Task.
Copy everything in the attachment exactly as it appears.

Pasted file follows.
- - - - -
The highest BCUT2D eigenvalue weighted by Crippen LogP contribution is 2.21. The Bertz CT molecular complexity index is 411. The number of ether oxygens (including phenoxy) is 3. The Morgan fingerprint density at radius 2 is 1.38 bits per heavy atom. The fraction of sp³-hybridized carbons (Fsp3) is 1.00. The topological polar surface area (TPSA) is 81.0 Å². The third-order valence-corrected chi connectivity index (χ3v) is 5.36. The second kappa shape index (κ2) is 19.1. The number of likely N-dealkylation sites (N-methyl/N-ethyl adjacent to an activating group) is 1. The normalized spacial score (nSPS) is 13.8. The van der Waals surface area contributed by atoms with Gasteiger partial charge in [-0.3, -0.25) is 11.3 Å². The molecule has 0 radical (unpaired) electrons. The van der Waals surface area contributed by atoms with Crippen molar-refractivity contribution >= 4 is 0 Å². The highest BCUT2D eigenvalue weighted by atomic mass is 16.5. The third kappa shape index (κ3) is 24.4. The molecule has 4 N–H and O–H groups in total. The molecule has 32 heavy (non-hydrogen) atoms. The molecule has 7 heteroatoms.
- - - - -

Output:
The highest BCUT2D eigenvalue weighted by Crippen LogP contribution is 2.21. The Bertz CT molecular complexity index is 411. The number of ether oxygens (including phenoxy) is 3. The Morgan fingerprint density at radius 2 is 1.38 bits per heavy atom. The fraction of sp³-hybridized carbons (Fsp3) is 1.00. The topological polar surface area (TPSA) is 81.0 Å². The third-order valence-corrected chi connectivity index (χ3v) is 5.36. The second kappa shape index (κ2) is 19.1. The number of likely N-dealkylation sites (N-methyl/N-ethyl adjacent to an activating group) is 1. The normalized spacial score (nSPS) is 13.8. The van der Waals surface area contributed by atoms with Gasteiger partial charge in [-0.3, -0.25) is 11.3 Å². The molecule has 0 radical (unpaired) electrons. The van der Waals surface area contributed by atoms with Crippen molar-refractivity contribution >= 4 is 0 Å². The highest BCUT2D eigenvalue weighted by atomic mass is 16.5. The third kappa shape index (κ3) is 24.4. The molecule has 4 N–H and O–H groups in total. The molecule has 32 heavy (non-hydrogen) atoms. The molecule has 7 heteroatoms.